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Press release

Less than 20% of those diagnosed with a brain tumour survive beyond five years

Supermodel Caprice sends surprise video message to brain tumour dad and son

Supermodel Caprice sends surprise video message to brain tumour dad and son

Supermodel Caprice has sent a touching video message to a brain tumour patient from East Sussex.

Graham Wood, aged 33, and his four-year-old son Reuben are working with the national charity Brain Tumour Research to support this year’s Wear A Hat Day which takes place on Thursday 29th March.

But the “best from the east” meant that the father and son were unable to travel from Pevensey to the charity’s HQ in Milton Keynes to meet Caprice, a survivor of the disease, for the official launch on Saturday 3rd March.

Graham is living with an anaplastic astrocytoma; a grade three brain tumour. Since his diagnosis nearly four years ago, he has undergone surgery, radiotherapy and chemotherapy. Along with his wife Amber, aged 34, Graham previously ran a newsagents in St Leonards-on-Sea but was forced to give the business up because of the tumour.

Graham, whose diagnosis followed a motorbike crash, said: “We were so sorry to miss the event but couldn’t risk it with the weather. Reuben was sorry he didn’t get to go on the train and we were both sorry not to meet Caprice! It was so amazing that she would take the time to send us a video message and it is really, really touching.

“It seems ironic to think that a mundane event such as riding home from work would end in the life-changing moment of being diagnosed with an incurable brain tumour but that’s exactly what happened to me. Stranger still that the crash injuries were more painful than the neurosurgery I underwent several months later.

“At first, it wasn’t clear if the crash had caused the seizure or whether the seizure had caused the crash which sent me hurtling into a stone wall in June 2014. I had a CT scan and then an MRI which revealed the tumour had probably been there for 10 to 15 years. I have already out-lived the average prognosis for my tumour type. In a way that’s good news; the worst part of all of this is the uncertainty and fear that today could be the day the tumour kicks in again. I’m 33 and, while it is hard not knowing what the future will bring, I try to enjoy what we have now rather than dwelling too much on what might happen.”

Wear A Hat Day has raised over a million pounds since it was launched by Brain Tumour Research nine years ago and is the culmination of Brain Tumour Awareness Month in March. The big day will see schools, workplaces, families and individuals across the UK fundraising and taking part in fun events to raise awareness of brain tumours and help fund life-saving research.

Among celebrity supporters of this year’s campaign is the businesswoman, model, actress and mum Caprice Bourret who underwent surgery to remove a low-grade brain tumour which was diagnosed a year ago and continues to be monitored by her medical team.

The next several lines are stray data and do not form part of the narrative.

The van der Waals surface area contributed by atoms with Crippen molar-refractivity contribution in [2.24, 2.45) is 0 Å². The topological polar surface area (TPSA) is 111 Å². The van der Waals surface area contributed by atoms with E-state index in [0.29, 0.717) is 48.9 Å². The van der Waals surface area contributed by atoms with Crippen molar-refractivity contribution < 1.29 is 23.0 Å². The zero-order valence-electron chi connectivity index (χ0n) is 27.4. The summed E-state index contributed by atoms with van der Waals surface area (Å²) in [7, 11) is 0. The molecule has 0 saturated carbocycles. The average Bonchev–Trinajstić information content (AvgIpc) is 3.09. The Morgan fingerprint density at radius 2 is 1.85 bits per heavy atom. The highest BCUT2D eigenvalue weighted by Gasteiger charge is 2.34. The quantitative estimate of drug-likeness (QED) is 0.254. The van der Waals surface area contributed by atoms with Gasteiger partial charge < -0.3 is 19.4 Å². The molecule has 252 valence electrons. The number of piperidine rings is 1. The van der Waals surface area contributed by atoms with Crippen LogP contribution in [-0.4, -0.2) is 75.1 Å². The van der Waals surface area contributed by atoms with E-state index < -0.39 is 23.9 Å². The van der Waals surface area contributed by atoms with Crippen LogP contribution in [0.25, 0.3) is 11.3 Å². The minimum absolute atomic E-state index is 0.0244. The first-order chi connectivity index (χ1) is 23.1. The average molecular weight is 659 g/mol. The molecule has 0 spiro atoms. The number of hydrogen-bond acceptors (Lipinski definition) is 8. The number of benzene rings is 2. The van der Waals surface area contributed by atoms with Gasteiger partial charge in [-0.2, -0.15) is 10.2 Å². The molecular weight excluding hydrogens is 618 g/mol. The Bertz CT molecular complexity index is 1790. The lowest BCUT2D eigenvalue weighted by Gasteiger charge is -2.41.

Caprice said: “I have been so touched by Graham’s story. It’s just amazing that brain tumours affect so many people. This devastating disease is indiscriminate and can affect anyone at any age.

“I’m proud to be working with Graham and his family and so many others to support Wear A Hat Day. I want everyone to get involved! It’s such a fun event and anyone can take part. Inspired by Graham, let’s all put our hats on and do something positive to support the fantastic research going on right now. I’m determined to try to make a difference for the 16,000 people diagnosed with a brain tumour each year.”

To get involved, or donate, please visit:

Or text HAT to 70660 to donate £5*


* Texts cost £5 plus network charge. Brain Tumour Research receives 100% of your donation. Obtain the bill payer’s permission. Call 01908 867200 with any queries.


For further information, please contact:
Susan Castle-Smith at Brain Tumour Research on 01908 867206 or 07887 241639 or


Notes to Editors

Brain Tumour Research is the only national charity in the UK focused on funding sustainable research to find a cure for brain tumours. We have established a game-changing network of world-class Research Centres of Excellence in the UK. Embracing passionate member charities nationwide, over £6 million was raised towards research and support during 2017.

We are campaigning to see the national spend on research into brain tumours increased to £30 - £35 million a year, in line with breast cancer and leukaemia. The unprecedented success of our 2015 petition led to the 2016 Westminster Hall debate and Brain Tumour Research taking a leading role in the Government’s Task and Finish Working Group convened to tackle the historic underfunding for research with the report being published in 2018.

Key statistics on brain tumours:

  • Brain tumours kill more children and adults under the age of 40 than any other cancer
  • They kill more children than leukaemia
  • They kill more men under 45 than prostate cancer
  • They kill more women under 35 than breast cancer
  • Just 1% of the national spend on cancer research has been allocated to this devastating disease
  • In the UK 16,000 people each year are diagnosed with a brain tumour
  • Less than 20% of those diagnosed with a brain tumour survive beyond five years compared with an average of 50% across all cancers
  • Brain tumours are indiscriminate; they can affect anyone at any age
  • Incidences of, and deaths from, brain tumours are increasing

Please quote Brain Tumour Research as the source when using this information. Additional facts and statistics are available from our website including our latest Report on National Research Funding. We can also provide case-studies and research expertise for media.